A huge news story today, whether it be on the computer, in the local paper or on television, has to do with immigration reform. Immigration reform is a subject that many people feel passionately about because a major portion of America's population is now Hispanic. Some people believe that people, regardless of their passport country, should be entitled to elementary individual rights such as the ability to have a home and emergency wellness care; others, meanwhile, believe that illegal immigration is out of check and that documented citizens are victimised when their tax dollars pay to fund programs that benefit undocumented people. Also, since Latino Americans mainly speak Spanish and America does not have an appointed language, many folks believe that soon more Americans will speak Spanish than English, the traditional language of the US. This creates a problem of cohesion amongst American citizens.
Though immigration reform has been discussed in Congress for years, the first solid effort towards regulation has just recently occurred in Arizona, where the regulator of the state signed a bill that allows police officers to demand official documentation of citizenship from any person whom the officers deem suspect. Some have lauded the efforts of the Arizona government to crack down on illegal immigration, while others believe that this new bill gives law enforcement too much power and violates civil rights. Regardless of your belief on immigration, America is without a doubt undergoing a major cultural shift.
I have been reading the newspaper and following major news stories since I was little, so I've known about the immigration reform argument for a long time. I recall being just eight years old when I first realized that America's Hispanic population was flourishing. I grew up in a little village on the Eastern seaboard with a 3 hour drive between myself and the nearest big city. Needless to say, I was not on the front lines of the changing face of the USA. In fact, I was not even in my hometown when I made the realization that there was a gigantic demographic of Spanish speaking people in the United States. I was on a trip to Florida and I remember seeing aon the roadside. The metal sign said "Rest Stop Ahead" in English on the first line, and it said the same phrase in Spanish on the second line. I am a pretty observant person so this experience caught my eye and forced me to pay attention to other metal signs while on my trip to Florida.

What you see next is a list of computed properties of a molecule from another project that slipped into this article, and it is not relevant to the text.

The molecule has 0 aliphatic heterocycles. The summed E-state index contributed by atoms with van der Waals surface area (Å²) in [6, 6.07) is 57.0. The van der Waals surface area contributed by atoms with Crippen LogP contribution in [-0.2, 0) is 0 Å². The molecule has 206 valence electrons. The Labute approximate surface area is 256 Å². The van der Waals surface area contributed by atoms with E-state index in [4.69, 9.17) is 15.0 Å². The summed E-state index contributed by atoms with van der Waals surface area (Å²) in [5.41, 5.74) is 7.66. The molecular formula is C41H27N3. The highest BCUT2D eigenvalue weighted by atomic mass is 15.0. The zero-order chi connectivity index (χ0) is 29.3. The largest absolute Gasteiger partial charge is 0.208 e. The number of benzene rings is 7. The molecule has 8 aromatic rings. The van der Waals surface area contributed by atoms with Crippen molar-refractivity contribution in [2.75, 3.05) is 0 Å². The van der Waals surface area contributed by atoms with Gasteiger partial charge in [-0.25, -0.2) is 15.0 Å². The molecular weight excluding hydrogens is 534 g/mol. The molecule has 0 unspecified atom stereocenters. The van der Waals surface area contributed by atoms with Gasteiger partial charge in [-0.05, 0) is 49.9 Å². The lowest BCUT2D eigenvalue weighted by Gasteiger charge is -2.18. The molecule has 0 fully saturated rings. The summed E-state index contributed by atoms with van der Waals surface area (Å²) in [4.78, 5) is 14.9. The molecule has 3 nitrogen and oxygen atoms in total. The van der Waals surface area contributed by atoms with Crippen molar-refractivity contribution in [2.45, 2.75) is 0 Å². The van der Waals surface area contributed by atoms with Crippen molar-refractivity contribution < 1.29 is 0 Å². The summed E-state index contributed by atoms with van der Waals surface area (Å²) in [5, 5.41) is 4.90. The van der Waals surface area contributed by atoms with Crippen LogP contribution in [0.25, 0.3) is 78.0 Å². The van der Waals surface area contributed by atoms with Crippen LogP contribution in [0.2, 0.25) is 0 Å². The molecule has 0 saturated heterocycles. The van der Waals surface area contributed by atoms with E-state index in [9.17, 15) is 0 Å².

Soon I started seeing metal business signs scripted in Spanish, too! I don't just mean the metal business sign for McDonald's or some other major corporation trying to sustain a politically correct image. I sawwritten in Spanish! These custom metal signs always included an English translation of whatever was being advertised, commonly some kind of promotion for a small business. For some reason, the fact that small businesses were advertising in Spanish on metal signs in truth made me recognize for the first time that America is a melting pot of different cultures.
Speach reflects culture. Since we, as Americans live in a free country where we can say what we want, most of the time, without fear of repurcussions, companies must be able to reach their target audience in the language of that demographic. As I realised on my vacation, a large segment of the Florida population is Spanish speaking. Thus, the companies advertised in Spanish using personalised metal signage. Custom metal signs indicate cultural changes and will keep on doing so forever.All of our custom business signs are shipped to your business or front door FAST and FREE!